If you’re a leader in your organisation, your department, or your team, one of the things that probably makes you want to close your soundproof office door (as if) and have a good scream is communication. It’s always been difficult, but lately, as everything moves faster and is more complex and uncertain, it seems it’s even harder.

Too much noise, not enough signal
You probably spend more than half of your time talking with people—in meetings, presentations, on the phone, or one-on-one. It’s important to make sure this is time well spent, not only for you but for everyone involved. Ineffective communication wastes time, creates confusion and frustration, and bogs down progress. Leaders need to find ways to make their messages clear and memorable, and to generate effective outcomes.

Influence versus control
As Frank Buytendijk stated at the 2015 Gartner Symposium, ‘influence scales, while control does not.’ Influence is your most critical leadership capability, and in an environment of increasing complexity and less control, it’s more important now than ever before. Leaders need to gain skills to communicate in a way that builds trust and influence throughout their organisation.

Disruption is the new black
Change is now business as usual, but that doesn’t make it easier. Many people in organisations are overwhelmed by constant change and find it difficult to adapt and transform to new mindsets and new ways of working. Leaders need to find ways to communicate that will foster an agile, resilient culture where their teams can flow with transformation instead of fighting it.

I think leaders communicate at different levels, on a scale that looks like this:

Digital transformation, Leadership, Information Technology, Storytelling

Noise: Radio static
Some leadership teams provide no consistent messages at all. Employees are receiving either radio silence or static from the leadership team, but no clear signal. This leaves employees confused and frustrated. Unsure of what the priorities are or how their work contributes, they become overwhelmed by their inbox, their diary and their task list. Rather than focusing their efforts on what’s most important, they waste time on less important tasks and in endless meetings that don’t achieve anything.

Information: Talk radio
Some leadership teams provide consistent, useful information that lets people know what’s happening, what the priorities are, what they can expect, and what they need to do. Most communication in organisations tends to be at this level of factual information. Employees and stakeholders are now receiving a clear signal, and what they’re picking up is a talk radio channel. The problem with communicating at this level is that information on its own is forgettable, dull and doesn't inspire action. If people are at all skeptical of the leader or the plan, communication based only on information can also create unexpected resistance.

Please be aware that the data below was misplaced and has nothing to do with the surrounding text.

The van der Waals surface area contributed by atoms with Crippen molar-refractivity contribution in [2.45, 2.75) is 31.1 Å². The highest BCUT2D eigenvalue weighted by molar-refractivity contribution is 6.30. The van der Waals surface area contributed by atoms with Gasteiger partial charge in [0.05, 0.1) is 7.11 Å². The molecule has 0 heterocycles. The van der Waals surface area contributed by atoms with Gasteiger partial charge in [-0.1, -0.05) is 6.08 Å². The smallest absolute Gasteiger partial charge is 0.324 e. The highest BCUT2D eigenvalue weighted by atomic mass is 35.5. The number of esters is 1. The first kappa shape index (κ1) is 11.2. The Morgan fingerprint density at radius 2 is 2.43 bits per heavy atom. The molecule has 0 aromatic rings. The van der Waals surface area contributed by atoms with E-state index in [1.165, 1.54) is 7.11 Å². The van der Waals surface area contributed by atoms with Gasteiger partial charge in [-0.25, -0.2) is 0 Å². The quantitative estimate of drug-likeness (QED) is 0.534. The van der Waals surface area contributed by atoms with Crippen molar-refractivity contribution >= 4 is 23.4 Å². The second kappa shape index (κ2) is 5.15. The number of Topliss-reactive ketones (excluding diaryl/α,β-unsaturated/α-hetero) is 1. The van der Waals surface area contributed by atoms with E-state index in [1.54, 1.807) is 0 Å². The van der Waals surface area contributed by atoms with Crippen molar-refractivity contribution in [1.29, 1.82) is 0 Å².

Connection: Toe-tapping tunes
Leadership teams that learn to connect rather than just inform have cut-through. They build trust and influence. Employees and stakeholders are still receiving a clear signal from the leadership team, but now instead of talk radio they hear music they want to sing along with and dance to. People want to listen to these leaders; they understand the real message the leader is conveying, they connect with it, remember it, act on it, and retell it. Leaders who learn to tell stories effectively in their leadership communications achieve this level of connection.

Transformation: Jazz ensemble
There is an even higher level of communication that a few leadership teams are able to reach.Transformational communication brings everyone in the organisation on a journey of continuous evolution. These leaders are able to show the people around them a larger story, a story they can see themselves in and want to be part of. Instead of listening to the radio, employees become the performers and artists who create the music. Leaders who communicate at this level are in tune with the experience of transformation itself. They know how to guide their teams through the difficult and uncertain parts of change, and they know how to recognise and celebrate achievements.

Secret Sauce
The secret sauce for moving above the line from Information to Connection is to learn to weave stories into your leadership communication.

Why Stories?
Stories have been shown to capture people’s attention and to convey information in a way that is more understandable, more memorable, more meaningful, and easier to retell than other means of communication. Stories also go where information can’t; stories influence people’s feelings, and therefore they influence people’s decisions and actions. Think about a presentation you’ve seen that has stuck with you. What was it about it that you remember most and that brought it to life for you? Chances are it was a story.

What Stories?
The best stories for connecting are episodes from your own experience. These stories humanise you and increase your leadership credibility and influence. They give others permission to be human too, creating over time a culture of trust. The stories don’t need to be epic or intensely personal; small stories about events that have happened to you or things you’ve noticed at work or at home, if they illustrate your message, are excellent.

And what about Transformation?
Well that’s a story for another day and another post. This one’s already long enough.